Keep your criminal paws off my smart TV
Some smart TVs could be even more vulnerable to ransomware, research shows.
You just want to watch your show.
But you’re fumbling with the remote and spilling your popcorn as your screen shows only one frozen image—a ransom note.
You’ve got smart TV ransomware.
New research shows some TVs may be even more vulnerable to the hostage-holding malware.
Security researcher Amihai Neiderman said his work shows that some Samsung TVs—and other Samsung devices—using the Tizen operating system have dozens of vulnerabilities that could let the bad guys in.
“This would allow all types of malware to be loaded onto the Samsung TV and ransomware would be one of them,” said Michael Patterson of cybersecurity company Plixer International. “Hackers could literally hold your smart TV for ransom.”
Ransomware has already popped up on smart TVs of various brands in Japan and the U.S.
Now some security experts—and a smart TV ransomware victim—are recommending people buy TVs that are not so smart after all.
The researcher said he started looking at the Tizen operating system after he bought a Samsung TV last year and found the code to be poor, according to Motherboard.
Samsung sent Archer News a response about Neiderman’s research.
“We are fully committed to cooperating with Mr. Neiderman to mitigate any potential vulnerabilities,” Samsung’s statement said.
“Samsung Electronics takes security and privacy very seriously,” the company said. “We regularly check our systems and if at any time there is a credible potential vulnerability, we act promptly to investigate and resolve the issue. We continually provide software updates to consumers to safeguard their products.”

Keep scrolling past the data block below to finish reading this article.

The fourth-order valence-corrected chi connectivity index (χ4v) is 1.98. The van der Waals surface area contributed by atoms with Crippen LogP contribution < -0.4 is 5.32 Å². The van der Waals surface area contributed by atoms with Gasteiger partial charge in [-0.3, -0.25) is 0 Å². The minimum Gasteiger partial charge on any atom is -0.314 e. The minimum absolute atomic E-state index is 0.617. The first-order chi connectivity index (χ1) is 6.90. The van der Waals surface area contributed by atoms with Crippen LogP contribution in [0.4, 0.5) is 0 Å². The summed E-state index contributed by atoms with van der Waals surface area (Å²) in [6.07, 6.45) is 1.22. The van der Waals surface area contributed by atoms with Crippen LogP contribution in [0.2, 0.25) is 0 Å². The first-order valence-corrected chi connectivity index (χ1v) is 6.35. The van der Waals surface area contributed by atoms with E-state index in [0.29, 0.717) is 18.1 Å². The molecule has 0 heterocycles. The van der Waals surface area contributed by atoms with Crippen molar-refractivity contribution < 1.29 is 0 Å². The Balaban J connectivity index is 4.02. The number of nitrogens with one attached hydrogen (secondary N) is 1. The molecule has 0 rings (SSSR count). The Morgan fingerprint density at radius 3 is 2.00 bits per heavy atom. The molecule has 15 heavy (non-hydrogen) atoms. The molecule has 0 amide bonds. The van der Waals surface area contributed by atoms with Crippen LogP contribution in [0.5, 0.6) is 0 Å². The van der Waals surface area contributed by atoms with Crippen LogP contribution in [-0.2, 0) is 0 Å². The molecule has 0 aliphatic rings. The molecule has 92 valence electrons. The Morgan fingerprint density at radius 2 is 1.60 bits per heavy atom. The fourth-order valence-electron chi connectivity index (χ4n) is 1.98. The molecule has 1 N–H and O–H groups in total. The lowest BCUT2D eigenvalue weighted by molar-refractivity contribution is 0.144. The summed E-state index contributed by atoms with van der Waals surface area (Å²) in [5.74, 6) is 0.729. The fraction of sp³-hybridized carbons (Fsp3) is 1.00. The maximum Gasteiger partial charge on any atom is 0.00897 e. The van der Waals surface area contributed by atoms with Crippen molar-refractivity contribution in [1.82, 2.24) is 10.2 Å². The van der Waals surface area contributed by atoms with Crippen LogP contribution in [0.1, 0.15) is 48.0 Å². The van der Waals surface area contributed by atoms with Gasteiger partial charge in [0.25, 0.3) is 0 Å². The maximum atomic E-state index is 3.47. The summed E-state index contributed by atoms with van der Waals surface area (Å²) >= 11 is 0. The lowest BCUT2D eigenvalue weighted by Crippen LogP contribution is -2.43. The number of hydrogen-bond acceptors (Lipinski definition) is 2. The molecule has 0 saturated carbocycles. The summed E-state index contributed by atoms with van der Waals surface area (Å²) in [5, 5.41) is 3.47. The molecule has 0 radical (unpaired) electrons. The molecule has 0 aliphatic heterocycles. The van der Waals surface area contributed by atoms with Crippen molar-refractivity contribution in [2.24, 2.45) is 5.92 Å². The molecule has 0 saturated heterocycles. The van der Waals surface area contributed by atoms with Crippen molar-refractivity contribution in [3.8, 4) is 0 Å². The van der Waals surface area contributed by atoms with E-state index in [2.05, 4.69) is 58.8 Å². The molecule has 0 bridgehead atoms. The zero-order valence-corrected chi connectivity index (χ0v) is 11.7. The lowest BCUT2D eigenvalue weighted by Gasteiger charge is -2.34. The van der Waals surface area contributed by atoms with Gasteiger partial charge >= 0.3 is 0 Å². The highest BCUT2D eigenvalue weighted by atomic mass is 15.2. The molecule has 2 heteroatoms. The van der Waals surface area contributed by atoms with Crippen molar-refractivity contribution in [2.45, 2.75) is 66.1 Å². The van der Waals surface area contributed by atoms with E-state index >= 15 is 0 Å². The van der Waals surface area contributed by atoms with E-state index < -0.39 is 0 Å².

Big in Japan
Ransomware hit smart TVs in Japan last year, racking up 300 reported cases through July 2016, according to cybersecurity company Trend Micro.
The source? Possibly some bad apps.
Some people in Japan may skip the big-name app stores like Google and Apple and use third-party stores with shady apps that can freeze your devices, according to Jon Clay, director of global threat communication for Trend Micro.
“They are big users of mobile apps and smart TVs and may utilize third-party stores more than U.S. users,” Clay told Archer News.
“While this is an isolated incident, we do predict that 2017 will bring ransomware attacks to new devices and platforms,” he added.
A bad app was also behind a smart TV ransomware case in the U.S. over Christmas.
Darren Cauthon of Olathe, Kansas, said his ex-wife downloaded a legitimate-looking app that claimed it would let her watch movies for free with a free trial.
“It even played a movie for about 45 minutes before the television froze,” the software developer explained to Archer News. “After turning it off and on, the FBI warning appeared.”
The “FBI” notice said the agency found evidence they had been visiting porn sites and had suspicious files, and would have to pay a $500 penalty.
“I knew instantly it was malware,” Cauthon said.
What to do?